A potted history of Labour Day
While May Day is traditionally associated with the struggle for workers’ rights in Europe it has its roots across the pond.
It was originally established to commemorate the infamous Haymarket Massacre in Chicago in 1886
What began as a peaceful march in the city’s old Haymarket Square by workers demanding an eight-hour work day turned bloody when a protester threw a bomb at a policeman, killing him instantly.
In retaliation, police began firing wildly into the crowd, killing dozens of demonstrators and even a number of their own rank and file.
The incident led to a crackdown on workers’ movements across the US and a suppression of the so called radical press.
Though police arrested hundreds of people the bomb thrower was never identified.
In 1889, the first congress of the Second International [the original Socialist International], which was meeting in Paris for the centennial of the French Revolution, passed a resolution calling for demonstrations on the 1890 anniversary of the Chicago incident.
It was eventually recognised as an annual event at a later congress and the rest, as they say, is history.
The annual workers’ holiday was banned by the fascist governments of Portugal, Spain, Italy and Germany in the 1920s and 1930s.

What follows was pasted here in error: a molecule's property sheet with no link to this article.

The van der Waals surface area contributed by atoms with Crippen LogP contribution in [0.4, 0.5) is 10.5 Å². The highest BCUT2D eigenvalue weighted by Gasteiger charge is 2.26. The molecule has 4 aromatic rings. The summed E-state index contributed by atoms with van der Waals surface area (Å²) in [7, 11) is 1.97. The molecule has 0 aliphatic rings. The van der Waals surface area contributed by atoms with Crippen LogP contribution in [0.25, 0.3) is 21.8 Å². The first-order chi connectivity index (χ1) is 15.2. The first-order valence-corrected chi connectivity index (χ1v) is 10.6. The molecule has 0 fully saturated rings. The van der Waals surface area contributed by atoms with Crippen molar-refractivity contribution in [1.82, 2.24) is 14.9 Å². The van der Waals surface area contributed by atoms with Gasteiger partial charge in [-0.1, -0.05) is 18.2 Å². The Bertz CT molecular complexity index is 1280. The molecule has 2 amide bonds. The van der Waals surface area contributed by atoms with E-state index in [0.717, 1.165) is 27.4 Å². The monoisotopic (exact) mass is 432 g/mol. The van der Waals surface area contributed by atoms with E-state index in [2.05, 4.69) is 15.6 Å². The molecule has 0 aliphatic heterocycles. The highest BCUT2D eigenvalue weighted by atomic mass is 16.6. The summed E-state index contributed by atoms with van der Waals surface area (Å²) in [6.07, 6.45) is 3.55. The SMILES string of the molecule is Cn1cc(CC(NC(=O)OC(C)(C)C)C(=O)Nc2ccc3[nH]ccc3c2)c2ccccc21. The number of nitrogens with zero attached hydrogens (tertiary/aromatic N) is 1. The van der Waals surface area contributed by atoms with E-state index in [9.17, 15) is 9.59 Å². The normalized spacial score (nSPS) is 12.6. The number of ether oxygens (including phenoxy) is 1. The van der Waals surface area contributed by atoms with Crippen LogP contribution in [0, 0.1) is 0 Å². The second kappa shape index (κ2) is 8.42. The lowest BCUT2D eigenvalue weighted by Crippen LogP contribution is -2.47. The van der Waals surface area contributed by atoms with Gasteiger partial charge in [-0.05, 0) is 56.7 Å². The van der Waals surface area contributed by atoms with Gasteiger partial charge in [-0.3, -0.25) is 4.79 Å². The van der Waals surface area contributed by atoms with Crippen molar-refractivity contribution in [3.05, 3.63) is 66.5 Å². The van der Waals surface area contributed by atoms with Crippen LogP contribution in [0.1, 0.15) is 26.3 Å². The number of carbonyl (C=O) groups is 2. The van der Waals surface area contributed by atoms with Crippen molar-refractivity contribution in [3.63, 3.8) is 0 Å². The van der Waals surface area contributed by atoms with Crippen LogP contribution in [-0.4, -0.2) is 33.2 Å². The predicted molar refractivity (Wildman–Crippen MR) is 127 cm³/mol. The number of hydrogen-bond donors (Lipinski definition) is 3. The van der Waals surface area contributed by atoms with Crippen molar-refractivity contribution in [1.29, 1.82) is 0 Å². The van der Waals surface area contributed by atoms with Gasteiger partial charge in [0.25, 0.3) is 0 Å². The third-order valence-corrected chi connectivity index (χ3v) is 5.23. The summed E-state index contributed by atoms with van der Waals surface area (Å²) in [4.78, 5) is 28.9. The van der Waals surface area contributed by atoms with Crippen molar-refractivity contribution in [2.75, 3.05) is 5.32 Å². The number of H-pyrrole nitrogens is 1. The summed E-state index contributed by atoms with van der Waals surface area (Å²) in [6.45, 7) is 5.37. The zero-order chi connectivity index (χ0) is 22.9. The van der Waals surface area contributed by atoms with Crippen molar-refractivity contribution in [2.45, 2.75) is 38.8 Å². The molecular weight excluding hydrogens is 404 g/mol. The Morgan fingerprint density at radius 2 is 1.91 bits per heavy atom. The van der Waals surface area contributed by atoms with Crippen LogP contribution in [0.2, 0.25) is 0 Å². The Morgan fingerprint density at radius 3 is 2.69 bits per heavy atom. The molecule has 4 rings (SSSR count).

However, it became the most important public holiday in the former Soviet Union and its satellites, celebrated each year with elaborate parades and shows of military might.
In 1958, former US president Dwight D Eisenhower proclaimed May 1st to be Loyalty Day in the US in a not so subtle attempt to colonise the populist undertones of the original event.
In Ireland, the first Monday of May was declared a bank holiday by the then minister for public enterprise Ruairi Quinn in 1994 in honour of May Day.
Compared to other European countries, May Day demonstrations in Ireland have always been relatively small, even in the 1980s when the trade union movement was stronger and the left, arguably, more influential.
In more recent times, May Day demos here and elsewhere have been commandeered by anti-globalisation groups, including the Occupy movements.
This year, the Occupy Wall Street campaign and its associate groups in the US are using the annual rallies to kick start a month-long series of marches.